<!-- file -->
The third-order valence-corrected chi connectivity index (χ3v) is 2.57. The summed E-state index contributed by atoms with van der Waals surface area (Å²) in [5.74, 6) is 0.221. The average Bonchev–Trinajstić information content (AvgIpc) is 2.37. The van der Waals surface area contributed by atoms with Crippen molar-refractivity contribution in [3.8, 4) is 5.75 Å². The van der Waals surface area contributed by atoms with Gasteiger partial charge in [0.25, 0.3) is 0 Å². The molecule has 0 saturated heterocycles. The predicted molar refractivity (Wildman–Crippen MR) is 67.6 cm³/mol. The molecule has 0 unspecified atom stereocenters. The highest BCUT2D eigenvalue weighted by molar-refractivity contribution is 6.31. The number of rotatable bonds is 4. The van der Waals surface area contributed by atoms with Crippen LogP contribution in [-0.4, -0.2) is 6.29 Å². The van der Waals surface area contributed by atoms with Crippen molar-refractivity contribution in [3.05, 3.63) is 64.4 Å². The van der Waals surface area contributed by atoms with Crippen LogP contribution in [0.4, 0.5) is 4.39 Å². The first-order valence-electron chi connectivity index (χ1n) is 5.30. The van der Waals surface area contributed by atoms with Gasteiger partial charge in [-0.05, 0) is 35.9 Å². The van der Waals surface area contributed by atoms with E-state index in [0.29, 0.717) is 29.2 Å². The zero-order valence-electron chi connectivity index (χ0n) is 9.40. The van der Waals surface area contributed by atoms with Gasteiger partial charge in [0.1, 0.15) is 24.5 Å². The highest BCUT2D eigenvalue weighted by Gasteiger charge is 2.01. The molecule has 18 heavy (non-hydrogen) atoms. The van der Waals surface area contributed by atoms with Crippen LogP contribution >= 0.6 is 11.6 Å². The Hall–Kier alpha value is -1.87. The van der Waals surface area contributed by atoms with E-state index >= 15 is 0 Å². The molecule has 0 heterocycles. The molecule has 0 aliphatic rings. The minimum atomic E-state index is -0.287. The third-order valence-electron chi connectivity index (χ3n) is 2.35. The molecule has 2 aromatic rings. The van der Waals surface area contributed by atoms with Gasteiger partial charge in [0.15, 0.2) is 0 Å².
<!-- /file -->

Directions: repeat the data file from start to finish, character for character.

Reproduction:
The third-order valence-corrected chi connectivity index (χ3v) is 2.57. The summed E-state index contributed by atoms with van der Waals surface area (Å²) in [5.74, 6) is 0.221. The average Bonchev–Trinajstić information content (AvgIpc) is 2.37. The van der Waals surface area contributed by atoms with Crippen molar-refractivity contribution in [3.8, 4) is 5.75 Å². The van der Waals surface area contributed by atoms with Gasteiger partial charge in [0.25, 0.3) is 0 Å². The molecule has 0 saturated heterocycles. The predicted molar refractivity (Wildman–Crippen MR) is 67.6 cm³/mol. The molecule has 0 unspecified atom stereocenters. The highest BCUT2D eigenvalue weighted by molar-refractivity contribution is 6.31. The number of rotatable bonds is 4. The van der Waals surface area contributed by atoms with Crippen LogP contribution in [-0.4, -0.2) is 6.29 Å². The van der Waals surface area contributed by atoms with Crippen molar-refractivity contribution in [3.05, 3.63) is 64.4 Å². The van der Waals surface area contributed by atoms with Crippen LogP contribution in [0.4, 0.5) is 4.39 Å². The first-order valence-electron chi connectivity index (χ1n) is 5.30. The van der Waals surface area contributed by atoms with Gasteiger partial charge in [-0.05, 0) is 35.9 Å². The van der Waals surface area contributed by atoms with E-state index in [0.29, 0.717) is 29.2 Å². The zero-order valence-electron chi connectivity index (χ0n) is 9.40. The van der Waals surface area contributed by atoms with Gasteiger partial charge in [0.1, 0.15) is 24.5 Å². The highest BCUT2D eigenvalue weighted by Gasteiger charge is 2.01. The molecule has 18 heavy (non-hydrogen) atoms. The van der Waals surface area contributed by atoms with Crippen LogP contribution >= 0.6 is 11.6 Å². The Hall–Kier alpha value is -1.87. The van der Waals surface area contributed by atoms with E-state index >= 15 is 0 Å². The molecule has 0 heterocycles. The molecule has 0 aliphatic rings. The minimum atomic E-state index is -0.287. The third-order valence-electron chi connectivity index (χ3n) is 2.35. The molecule has 2 aromatic rings. The van der Waals surface area contributed by atoms with Gasteiger partial charge in [0.15, 0.2) is 0 Å².